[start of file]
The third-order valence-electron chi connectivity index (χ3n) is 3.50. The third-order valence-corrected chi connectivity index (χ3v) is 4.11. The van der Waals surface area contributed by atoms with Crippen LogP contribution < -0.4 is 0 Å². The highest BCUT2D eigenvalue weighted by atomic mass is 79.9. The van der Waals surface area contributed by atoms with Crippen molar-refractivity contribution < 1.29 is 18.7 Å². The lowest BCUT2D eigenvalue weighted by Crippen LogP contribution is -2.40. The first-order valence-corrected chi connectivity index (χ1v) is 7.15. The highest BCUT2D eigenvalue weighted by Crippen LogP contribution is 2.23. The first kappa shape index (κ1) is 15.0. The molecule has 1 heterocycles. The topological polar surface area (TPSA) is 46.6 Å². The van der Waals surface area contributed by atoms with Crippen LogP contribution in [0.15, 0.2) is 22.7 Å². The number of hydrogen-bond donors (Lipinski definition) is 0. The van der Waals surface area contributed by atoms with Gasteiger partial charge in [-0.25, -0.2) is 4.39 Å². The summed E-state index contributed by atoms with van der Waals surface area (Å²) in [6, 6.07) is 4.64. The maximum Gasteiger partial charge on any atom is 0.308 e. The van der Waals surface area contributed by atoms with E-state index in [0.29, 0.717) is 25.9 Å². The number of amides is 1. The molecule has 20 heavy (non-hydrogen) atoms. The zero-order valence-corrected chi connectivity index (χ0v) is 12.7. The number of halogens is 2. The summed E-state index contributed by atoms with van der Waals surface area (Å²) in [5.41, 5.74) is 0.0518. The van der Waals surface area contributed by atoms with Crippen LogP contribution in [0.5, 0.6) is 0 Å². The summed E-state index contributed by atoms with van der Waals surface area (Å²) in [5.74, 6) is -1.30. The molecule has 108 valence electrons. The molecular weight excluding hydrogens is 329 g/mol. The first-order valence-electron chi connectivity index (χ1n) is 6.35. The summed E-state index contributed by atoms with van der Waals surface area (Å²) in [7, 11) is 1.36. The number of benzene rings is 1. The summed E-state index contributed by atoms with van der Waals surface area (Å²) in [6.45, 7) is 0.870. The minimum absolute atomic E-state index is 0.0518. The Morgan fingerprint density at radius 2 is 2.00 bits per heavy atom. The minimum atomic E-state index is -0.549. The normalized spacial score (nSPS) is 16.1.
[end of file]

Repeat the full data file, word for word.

The third-order valence-electron chi connectivity index (χ3n) is 3.50. The third-order valence-corrected chi connectivity index (χ3v) is 4.11. The van der Waals surface area contributed by atoms with Crippen LogP contribution < -0.4 is 0 Å². The highest BCUT2D eigenvalue weighted by atomic mass is 79.9. The van der Waals surface area contributed by atoms with Crippen molar-refractivity contribution < 1.29 is 18.7 Å². The lowest BCUT2D eigenvalue weighted by Crippen LogP contribution is -2.40. The first-order valence-corrected chi connectivity index (χ1v) is 7.15. The highest BCUT2D eigenvalue weighted by Crippen LogP contribution is 2.23. The first kappa shape index (κ1) is 15.0. The molecule has 1 heterocycles. The topological polar surface area (TPSA) is 46.6 Å². The van der Waals surface area contributed by atoms with Crippen LogP contribution in [0.15, 0.2) is 22.7 Å². The number of hydrogen-bond donors (Lipinski definition) is 0. The van der Waals surface area contributed by atoms with Gasteiger partial charge in [-0.25, -0.2) is 4.39 Å². The summed E-state index contributed by atoms with van der Waals surface area (Å²) in [6, 6.07) is 4.64. The maximum Gasteiger partial charge on any atom is 0.308 e. The van der Waals surface area contributed by atoms with E-state index in [0.29, 0.717) is 25.9 Å². The number of amides is 1. The molecule has 20 heavy (non-hydrogen) atoms. The zero-order valence-corrected chi connectivity index (χ0v) is 12.7. The number of halogens is 2. The summed E-state index contributed by atoms with van der Waals surface area (Å²) in [5.41, 5.74) is 0.0518. The van der Waals surface area contributed by atoms with Crippen LogP contribution in [0.5, 0.6) is 0 Å². The summed E-state index contributed by atoms with van der Waals surface area (Å²) in [5.74, 6) is -1.30. The molecule has 108 valence electrons. The molecular weight excluding hydrogens is 329 g/mol. The first-order valence-electron chi connectivity index (χ1n) is 6.35. The summed E-state index contributed by atoms with van der Waals surface area (Å²) in [7, 11) is 1.36. The number of benzene rings is 1. The summed E-state index contributed by atoms with van der Waals surface area (Å²) in [6.45, 7) is 0.870. The minimum absolute atomic E-state index is 0.0518. The Morgan fingerprint density at radius 2 is 2.00 bits per heavy atom. The minimum atomic E-state index is -0.549. The normalized spacial score (nSPS) is 16.1.